WASHINGTON, Sept 23 (Reuters) – New U.S. claims for
unemployment benefits rose unexpectedly last week, government
data showed on Thursday, highlighting continued labor market
weakness.
Initial claims for state unemployment benefits increased
12,000 to a seasonally adjusted 465,000, the Labor Department
said, breaking two straight weeks of declines.
Analysts polled by Reuters had forecast claims unchanged at
450,000. The government revised the prior week’s figure up to
453,000.
Last week’s claims data covered the survey period for the
government’s closely watched employment report for September,
scheduled for release early next month.
A Labor Department official said only one state had been
estimated for last week’s claims report and noted that
applications for jobless benefits tend to rise in the week
following a holiday.
The four-week average of new jobless claims, considered a
better measure of underlying labor market trends, fell 3,250 to
463,250, the lowest since July 31.
The labor market has been showing modest signs of
improvement after a setback in the second quarter as economic
growth slowed sharply.
Relentlessly high unemployment is crimping consumer
spending and the Federal Reserve on Tuesday signaled it was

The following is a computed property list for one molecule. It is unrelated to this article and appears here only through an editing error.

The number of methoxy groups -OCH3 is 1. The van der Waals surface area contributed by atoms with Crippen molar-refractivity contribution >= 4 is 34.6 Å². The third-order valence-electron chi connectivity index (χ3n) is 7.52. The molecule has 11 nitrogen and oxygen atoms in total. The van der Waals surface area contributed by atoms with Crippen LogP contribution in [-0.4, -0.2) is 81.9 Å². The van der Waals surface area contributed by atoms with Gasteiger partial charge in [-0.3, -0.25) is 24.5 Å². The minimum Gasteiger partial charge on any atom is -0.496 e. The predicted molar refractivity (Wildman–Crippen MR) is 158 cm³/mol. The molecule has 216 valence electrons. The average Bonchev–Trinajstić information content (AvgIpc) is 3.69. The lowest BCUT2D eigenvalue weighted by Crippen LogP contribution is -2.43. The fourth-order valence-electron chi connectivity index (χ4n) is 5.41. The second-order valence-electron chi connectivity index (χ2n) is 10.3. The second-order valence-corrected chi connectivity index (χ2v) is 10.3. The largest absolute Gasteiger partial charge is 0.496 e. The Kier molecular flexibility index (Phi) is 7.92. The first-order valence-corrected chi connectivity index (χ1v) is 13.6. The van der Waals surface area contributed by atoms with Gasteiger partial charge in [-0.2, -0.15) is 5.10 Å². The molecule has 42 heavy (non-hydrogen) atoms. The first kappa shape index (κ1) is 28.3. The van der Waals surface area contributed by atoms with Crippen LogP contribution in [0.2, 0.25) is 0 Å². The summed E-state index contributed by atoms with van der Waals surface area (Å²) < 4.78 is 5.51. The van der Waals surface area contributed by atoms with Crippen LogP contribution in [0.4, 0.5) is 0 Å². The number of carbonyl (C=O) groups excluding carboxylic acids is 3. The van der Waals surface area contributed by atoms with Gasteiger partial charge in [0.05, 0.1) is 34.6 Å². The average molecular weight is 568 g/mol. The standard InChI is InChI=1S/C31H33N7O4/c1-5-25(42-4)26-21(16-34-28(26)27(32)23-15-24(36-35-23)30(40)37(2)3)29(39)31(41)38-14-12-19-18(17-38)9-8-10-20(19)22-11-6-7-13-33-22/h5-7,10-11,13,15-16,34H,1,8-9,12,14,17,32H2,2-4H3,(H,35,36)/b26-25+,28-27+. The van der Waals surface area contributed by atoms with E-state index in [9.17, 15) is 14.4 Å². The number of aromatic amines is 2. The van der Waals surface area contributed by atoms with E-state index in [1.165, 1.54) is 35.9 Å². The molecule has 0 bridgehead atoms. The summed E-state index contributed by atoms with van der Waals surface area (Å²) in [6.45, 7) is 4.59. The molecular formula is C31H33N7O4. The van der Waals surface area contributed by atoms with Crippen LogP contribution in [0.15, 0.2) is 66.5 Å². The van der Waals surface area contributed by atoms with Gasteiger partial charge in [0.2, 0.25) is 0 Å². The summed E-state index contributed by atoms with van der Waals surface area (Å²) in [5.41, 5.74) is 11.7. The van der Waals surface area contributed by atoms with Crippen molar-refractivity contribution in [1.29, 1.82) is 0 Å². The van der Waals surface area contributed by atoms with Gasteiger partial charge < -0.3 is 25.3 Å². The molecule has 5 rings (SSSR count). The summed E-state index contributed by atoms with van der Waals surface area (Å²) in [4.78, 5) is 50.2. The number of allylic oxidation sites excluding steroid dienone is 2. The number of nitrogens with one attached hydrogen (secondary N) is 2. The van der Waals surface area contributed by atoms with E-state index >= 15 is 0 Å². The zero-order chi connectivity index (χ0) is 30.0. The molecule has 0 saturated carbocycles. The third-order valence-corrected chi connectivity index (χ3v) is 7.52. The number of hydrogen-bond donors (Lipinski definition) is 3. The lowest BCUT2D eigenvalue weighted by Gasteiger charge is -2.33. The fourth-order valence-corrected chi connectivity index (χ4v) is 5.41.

ready to inject more money into the economy to shore up the
recovery and avert a damaging downward spiral in prices.
Despite the bump up in new applications for unemployment
benefits, claims are holding well below a nine-month high of
504,000 touched in mid-August.
The number of people still receiving benefits after an
initial week of aid dropped 48,000 to 4.49 million in the week
ended Sept. 11 from an upwardly revised 4.54 million the prior
week.
Analysts polled by Reuters had forecast so-called
continuing claims slipping to 4.46 million from a previously
reported 4.49 million.
The insured unemployment rate, which measures the
percentage of the insured labor force that is jobless, dipped
to 3.5 percent during that period from 3.6 percent the prior
week.
The number of people on emergency benefits increased
113,785 to 4.2 million in the week ended Sept. 4

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